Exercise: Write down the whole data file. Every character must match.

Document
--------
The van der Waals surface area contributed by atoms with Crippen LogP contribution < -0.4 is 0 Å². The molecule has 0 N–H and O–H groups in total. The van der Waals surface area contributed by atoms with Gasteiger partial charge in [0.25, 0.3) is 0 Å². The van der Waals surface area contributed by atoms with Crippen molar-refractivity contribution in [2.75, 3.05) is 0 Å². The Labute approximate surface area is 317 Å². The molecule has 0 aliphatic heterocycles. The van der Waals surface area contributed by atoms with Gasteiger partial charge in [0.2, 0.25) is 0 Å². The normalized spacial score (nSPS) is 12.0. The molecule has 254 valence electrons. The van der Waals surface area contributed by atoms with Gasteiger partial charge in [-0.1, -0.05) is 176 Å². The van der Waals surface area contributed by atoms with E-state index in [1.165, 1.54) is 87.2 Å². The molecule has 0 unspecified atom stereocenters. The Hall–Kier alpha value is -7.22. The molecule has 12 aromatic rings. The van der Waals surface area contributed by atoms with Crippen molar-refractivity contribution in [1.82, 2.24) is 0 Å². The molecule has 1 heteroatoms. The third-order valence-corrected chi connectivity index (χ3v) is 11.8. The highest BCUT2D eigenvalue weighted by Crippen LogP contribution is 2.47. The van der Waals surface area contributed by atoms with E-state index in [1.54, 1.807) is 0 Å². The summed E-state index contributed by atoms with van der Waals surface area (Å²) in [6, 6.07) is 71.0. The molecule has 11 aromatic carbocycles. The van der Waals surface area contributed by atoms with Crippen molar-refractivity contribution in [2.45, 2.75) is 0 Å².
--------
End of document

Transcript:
The van der Waals surface area contributed by atoms with Crippen LogP contribution < -0.4 is 0 Å². The molecule has 0 N–H and O–H groups in total. The van der Waals surface area contributed by atoms with Gasteiger partial charge in [0.25, 0.3) is 0 Å². The van der Waals surface area contributed by atoms with Crippen molar-refractivity contribution in [2.75, 3.05) is 0 Å². The Labute approximate surface area is 317 Å². The molecule has 0 aliphatic heterocycles. The van der Waals surface area contributed by atoms with Gasteiger partial charge in [0.2, 0.25) is 0 Å². The normalized spacial score (nSPS) is 12.0. The molecule has 254 valence electrons. The van der Waals surface area contributed by atoms with Gasteiger partial charge in [-0.1, -0.05) is 176 Å². The van der Waals surface area contributed by atoms with E-state index in [1.165, 1.54) is 87.2 Å². The molecule has 0 unspecified atom stereocenters. The Hall–Kier alpha value is -7.22. The molecule has 12 aromatic rings. The van der Waals surface area contributed by atoms with Crippen molar-refractivity contribution in [1.82, 2.24) is 0 Å². The molecule has 1 heteroatoms. The third-order valence-corrected chi connectivity index (χ3v) is 11.8. The highest BCUT2D eigenvalue weighted by Crippen LogP contribution is 2.47. The van der Waals surface area contributed by atoms with E-state index in [1.54, 1.807) is 0 Å². The summed E-state index contributed by atoms with van der Waals surface area (Å²) in [6, 6.07) is 71.0. The molecule has 11 aromatic carbocycles. The van der Waals surface area contributed by atoms with Crippen molar-refractivity contribution in [2.45, 2.75) is 0 Å².